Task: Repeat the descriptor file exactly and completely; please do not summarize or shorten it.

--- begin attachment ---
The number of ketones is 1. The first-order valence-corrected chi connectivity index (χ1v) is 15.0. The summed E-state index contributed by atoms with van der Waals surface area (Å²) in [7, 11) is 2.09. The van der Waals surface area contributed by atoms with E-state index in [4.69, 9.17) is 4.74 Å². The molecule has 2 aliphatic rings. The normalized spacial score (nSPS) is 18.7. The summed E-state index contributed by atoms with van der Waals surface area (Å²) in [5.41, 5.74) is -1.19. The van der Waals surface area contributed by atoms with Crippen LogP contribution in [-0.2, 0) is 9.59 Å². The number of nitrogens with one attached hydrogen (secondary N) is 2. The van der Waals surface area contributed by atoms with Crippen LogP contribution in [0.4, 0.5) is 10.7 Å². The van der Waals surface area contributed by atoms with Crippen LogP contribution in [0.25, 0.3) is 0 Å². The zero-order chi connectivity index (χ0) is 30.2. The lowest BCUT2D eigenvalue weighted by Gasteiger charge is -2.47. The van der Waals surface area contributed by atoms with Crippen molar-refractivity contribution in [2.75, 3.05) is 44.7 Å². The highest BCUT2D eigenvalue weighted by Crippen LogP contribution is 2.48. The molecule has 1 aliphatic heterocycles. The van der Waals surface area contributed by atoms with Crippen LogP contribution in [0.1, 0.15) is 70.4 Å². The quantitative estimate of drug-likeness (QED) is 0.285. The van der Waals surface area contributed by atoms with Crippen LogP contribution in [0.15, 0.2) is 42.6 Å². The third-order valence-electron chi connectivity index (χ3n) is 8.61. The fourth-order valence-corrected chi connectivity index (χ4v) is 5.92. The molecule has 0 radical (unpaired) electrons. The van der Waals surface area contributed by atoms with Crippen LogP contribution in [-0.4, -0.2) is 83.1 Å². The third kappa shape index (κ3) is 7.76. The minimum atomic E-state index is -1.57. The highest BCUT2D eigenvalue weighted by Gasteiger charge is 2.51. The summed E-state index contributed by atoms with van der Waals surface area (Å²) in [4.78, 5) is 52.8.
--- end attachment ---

The number of ketones is 1. The first-order valence-corrected chi connectivity index (χ1v) is 15.0. The summed E-state index contributed by atoms with van der Waals surface area (Å²) in [7, 11) is 2.09. The van der Waals surface area contributed by atoms with E-state index in [4.69, 9.17) is 4.74 Å². The molecule has 2 aliphatic rings. The normalized spacial score (nSPS) is 18.7. The summed E-state index contributed by atoms with van der Waals surface area (Å²) in [5.41, 5.74) is -1.19. The van der Waals surface area contributed by atoms with Crippen LogP contribution in [-0.2, 0) is 9.59 Å². The number of nitrogens with one attached hydrogen (secondary N) is 2. The van der Waals surface area contributed by atoms with Crippen LogP contribution in [0.4, 0.5) is 10.7 Å². The van der Waals surface area contributed by atoms with Crippen LogP contribution in [0.25, 0.3) is 0 Å². The zero-order chi connectivity index (χ0) is 30.2. The lowest BCUT2D eigenvalue weighted by Gasteiger charge is -2.47. The van der Waals surface area contributed by atoms with Crippen molar-refractivity contribution in [2.75, 3.05) is 44.7 Å². The highest BCUT2D eigenvalue weighted by Crippen LogP contribution is 2.48. The molecule has 1 aliphatic heterocycles. The van der Waals surface area contributed by atoms with Crippen LogP contribution in [0.1, 0.15) is 70.4 Å². The quantitative estimate of drug-likeness (QED) is 0.285. The van der Waals surface area contributed by atoms with Crippen LogP contribution in [0.15, 0.2) is 42.6 Å². The third-order valence-electron chi connectivity index (χ3n) is 8.61. The fourth-order valence-corrected chi connectivity index (χ4v) is 5.92. The molecule has 0 radical (unpaired) electrons. The van der Waals surface area contributed by atoms with Crippen LogP contribution in [-0.4, -0.2) is 83.1 Å². The third kappa shape index (κ3) is 7.76. The minimum atomic E-state index is -1.57. The highest BCUT2D eigenvalue weighted by Gasteiger charge is 2.51. The summed E-state index contributed by atoms with van der Waals surface area (Å²) in [4.78, 5) is 52.8.